"Justice for All" Student Writing Lesson

Dig deep to identify and explain how you personally can treat people more justly. Describe what treating people fairly and humanely looks like to you. How might your actions make a difference where you live (school and community)? In greater society?
A Milwaukee Black Lives Matter march. Photo by Light Brigade.

A Milwaukee Black Lives Matter march. Photo by Light Brigade.

Students will read and respond to the YES! Magazine article, “I Can’t Breathe Until Everyone Can Breathe.”  In this story, author and entrepreneur Gerald Mitchell wrestles with the enormity of the situation in Ferguson and the unjust deaths of so many unarmed Black Americans by police. He takes an honest look at himself to see how he’s part of the problem, and commits to joining others in building a better world of justice for all. 

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YES! Magazine Article and Writing Prompt

Read the YES! Magazine article by Gerald Mitchell, "I Can't Breathe Until Everyone Can Breathe."

 

Writing Prompt: 

Gerald Mitchell feels that the root of the mistreatment and tragic deaths of unarmed Black people is not just racist police practices. The cause also stems from inhumane, exploitative societal practices, like shopping at places that don't pay their workers enough to support their families, that all of us—consciously or not—participate in and support every day.

 We can start acknowledging our problem by realizing that there is always a human being on the other side of our actions. As we are all part of the problem, we also are all part of the solution in gaining justice for Black people and beyond. 

Like Gerald Mitchell, dig deep to identify and explain how you personally can treat people more justly. Describe what treating people fairly and humanely looks like to you. How might your actions make a difference where you live (school and community)? In greater society?

 

Writing Guidelines

The writing guidelines below are intended to be just that—a guide. Please adapt to fit your curriculum.

  • Provide an original essay title
  • Reference the article
  • Limit the essay to no more than 700 words
  • Pay attention to grammar and organization
  • Be original. provide personal examples and insights
  • Demonstrate clarity of content and ideas

This writing exercise meets several Common Core State Standards for grades 6-12, including W. 9-10.3 and W. 9-10.14 for Writing, and RI. 9-10 and RI. 9-10.2 for Reading: Informational Text.*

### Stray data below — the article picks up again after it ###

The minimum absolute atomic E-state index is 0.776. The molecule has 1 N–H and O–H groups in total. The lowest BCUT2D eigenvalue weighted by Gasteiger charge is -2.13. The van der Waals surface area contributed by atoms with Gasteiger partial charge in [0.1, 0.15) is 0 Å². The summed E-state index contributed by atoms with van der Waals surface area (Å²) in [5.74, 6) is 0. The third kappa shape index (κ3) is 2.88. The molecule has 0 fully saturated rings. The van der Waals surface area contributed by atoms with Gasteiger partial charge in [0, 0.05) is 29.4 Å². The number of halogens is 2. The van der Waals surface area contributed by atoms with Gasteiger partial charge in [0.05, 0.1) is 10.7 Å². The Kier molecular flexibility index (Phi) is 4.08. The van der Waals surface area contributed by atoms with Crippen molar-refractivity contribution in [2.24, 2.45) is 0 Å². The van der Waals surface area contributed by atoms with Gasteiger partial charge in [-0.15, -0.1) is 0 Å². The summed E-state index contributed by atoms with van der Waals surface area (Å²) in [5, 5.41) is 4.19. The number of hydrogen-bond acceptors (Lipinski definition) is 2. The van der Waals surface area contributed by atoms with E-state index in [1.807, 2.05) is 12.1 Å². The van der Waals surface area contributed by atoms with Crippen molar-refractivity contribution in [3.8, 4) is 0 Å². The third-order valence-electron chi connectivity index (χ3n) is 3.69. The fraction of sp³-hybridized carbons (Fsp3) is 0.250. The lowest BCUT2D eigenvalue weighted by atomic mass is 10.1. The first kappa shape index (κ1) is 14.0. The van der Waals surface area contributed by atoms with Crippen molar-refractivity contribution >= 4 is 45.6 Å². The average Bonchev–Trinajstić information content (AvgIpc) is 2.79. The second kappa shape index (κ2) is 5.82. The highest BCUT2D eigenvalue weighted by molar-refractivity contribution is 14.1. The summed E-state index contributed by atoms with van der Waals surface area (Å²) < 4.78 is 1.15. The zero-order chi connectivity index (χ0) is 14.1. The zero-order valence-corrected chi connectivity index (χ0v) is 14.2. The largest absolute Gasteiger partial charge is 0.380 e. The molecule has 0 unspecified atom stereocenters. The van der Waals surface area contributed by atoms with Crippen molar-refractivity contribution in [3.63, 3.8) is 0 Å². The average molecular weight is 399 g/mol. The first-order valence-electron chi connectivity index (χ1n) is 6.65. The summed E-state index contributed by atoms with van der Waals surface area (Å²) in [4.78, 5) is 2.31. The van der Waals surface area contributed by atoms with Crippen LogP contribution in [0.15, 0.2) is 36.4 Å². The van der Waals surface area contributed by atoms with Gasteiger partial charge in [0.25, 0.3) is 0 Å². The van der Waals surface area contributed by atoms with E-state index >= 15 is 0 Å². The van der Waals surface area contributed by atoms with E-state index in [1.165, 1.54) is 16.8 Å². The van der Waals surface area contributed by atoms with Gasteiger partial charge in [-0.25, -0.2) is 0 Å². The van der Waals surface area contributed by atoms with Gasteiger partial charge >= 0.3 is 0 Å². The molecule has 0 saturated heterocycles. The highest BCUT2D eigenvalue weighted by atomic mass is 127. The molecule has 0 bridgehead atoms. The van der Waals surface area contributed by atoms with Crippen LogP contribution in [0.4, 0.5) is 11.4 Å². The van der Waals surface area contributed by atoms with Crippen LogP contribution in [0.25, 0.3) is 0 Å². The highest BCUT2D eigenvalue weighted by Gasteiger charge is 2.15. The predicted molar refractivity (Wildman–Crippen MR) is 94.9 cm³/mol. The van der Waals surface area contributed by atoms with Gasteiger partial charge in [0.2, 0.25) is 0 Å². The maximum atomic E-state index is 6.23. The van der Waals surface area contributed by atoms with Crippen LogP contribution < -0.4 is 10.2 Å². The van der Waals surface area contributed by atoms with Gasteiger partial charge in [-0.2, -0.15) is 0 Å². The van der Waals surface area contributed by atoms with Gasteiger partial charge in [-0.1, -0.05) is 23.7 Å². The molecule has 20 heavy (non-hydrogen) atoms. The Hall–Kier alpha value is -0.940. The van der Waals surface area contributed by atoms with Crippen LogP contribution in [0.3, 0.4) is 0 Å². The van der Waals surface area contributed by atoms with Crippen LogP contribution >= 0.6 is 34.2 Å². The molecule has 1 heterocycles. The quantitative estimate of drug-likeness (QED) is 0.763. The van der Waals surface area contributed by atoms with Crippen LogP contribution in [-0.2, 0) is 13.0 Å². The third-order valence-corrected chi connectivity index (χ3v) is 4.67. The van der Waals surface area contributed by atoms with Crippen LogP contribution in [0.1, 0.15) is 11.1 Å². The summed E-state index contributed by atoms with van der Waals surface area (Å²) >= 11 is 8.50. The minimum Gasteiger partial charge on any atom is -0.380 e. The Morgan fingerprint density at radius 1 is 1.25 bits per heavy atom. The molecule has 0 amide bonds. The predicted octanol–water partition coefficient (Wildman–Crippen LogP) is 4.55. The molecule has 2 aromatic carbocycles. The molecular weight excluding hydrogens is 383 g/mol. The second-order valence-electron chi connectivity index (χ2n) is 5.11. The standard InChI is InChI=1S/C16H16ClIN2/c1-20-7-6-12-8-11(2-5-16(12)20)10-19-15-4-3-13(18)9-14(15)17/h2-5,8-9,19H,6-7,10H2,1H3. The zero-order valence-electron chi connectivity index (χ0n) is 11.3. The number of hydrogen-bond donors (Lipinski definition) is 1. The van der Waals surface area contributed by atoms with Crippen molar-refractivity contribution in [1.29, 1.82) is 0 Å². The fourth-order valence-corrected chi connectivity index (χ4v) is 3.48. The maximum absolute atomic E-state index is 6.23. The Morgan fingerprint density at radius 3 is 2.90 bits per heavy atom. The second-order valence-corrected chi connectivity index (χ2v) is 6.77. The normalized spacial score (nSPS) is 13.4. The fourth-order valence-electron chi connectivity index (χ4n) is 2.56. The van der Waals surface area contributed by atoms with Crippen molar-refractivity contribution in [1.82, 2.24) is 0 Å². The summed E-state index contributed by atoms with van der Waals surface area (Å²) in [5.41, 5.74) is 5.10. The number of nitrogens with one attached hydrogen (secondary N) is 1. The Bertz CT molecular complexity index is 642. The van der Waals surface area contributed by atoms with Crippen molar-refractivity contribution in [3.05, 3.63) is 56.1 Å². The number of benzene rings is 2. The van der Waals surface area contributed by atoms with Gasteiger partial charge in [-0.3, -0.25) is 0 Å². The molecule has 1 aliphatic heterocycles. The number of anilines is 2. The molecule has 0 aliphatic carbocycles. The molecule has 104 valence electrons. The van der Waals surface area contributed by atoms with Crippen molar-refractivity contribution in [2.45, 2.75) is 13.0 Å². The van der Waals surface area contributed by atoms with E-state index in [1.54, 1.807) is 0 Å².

*This standard applies to other grade levels. "9-10" is used as an examples.

Evaluation Rubric

 

Sample Essays 

The essays below were selected as winners for the Fall 2015 Student Writing Competition. Please use them as sample essays or mentor text. The ideas, structure, and writing style of these essays may provide inspiration for your own students' writing—and an excellent platform for analysis and discussion.

Stay Tuned to Change the World by Cate Landry, Grade 8

Read Cate's essay about how TV can educate us on the endless opportunities to create change.

A Deafening Silence by Amani Lazarus, Grade 8

Read Amani's essay about how we can't stand quietly while others scream in pain, that we must speak for those who have been silenced by social injustice.

Black Girl, White Space by Naomi Blair, High School Junior

Read Naomi's essay about the prejudice she faces in her AP Class and the experiment she is doing to expose it.

 Love: Free of Fear and Judgement by Karen Jordan, High School Senior

Read Karen's essay about how feeling better in her own skin has helped her see the potential in our society.

Compassionate Communities by Elizabeth Schmidt, Kent State University

Read Elizabeth's essay about the importance of regaining the depth in our feelings so that we may live with awareness and connect with the rest of the world.

We Want to Hear From You! 

How do you see this lesson fitting in your curriculum? Already tried it? Tell us—and other teachers—how the lesson worked for you and your students

Please leave your comments below, including what grade you teach.

 

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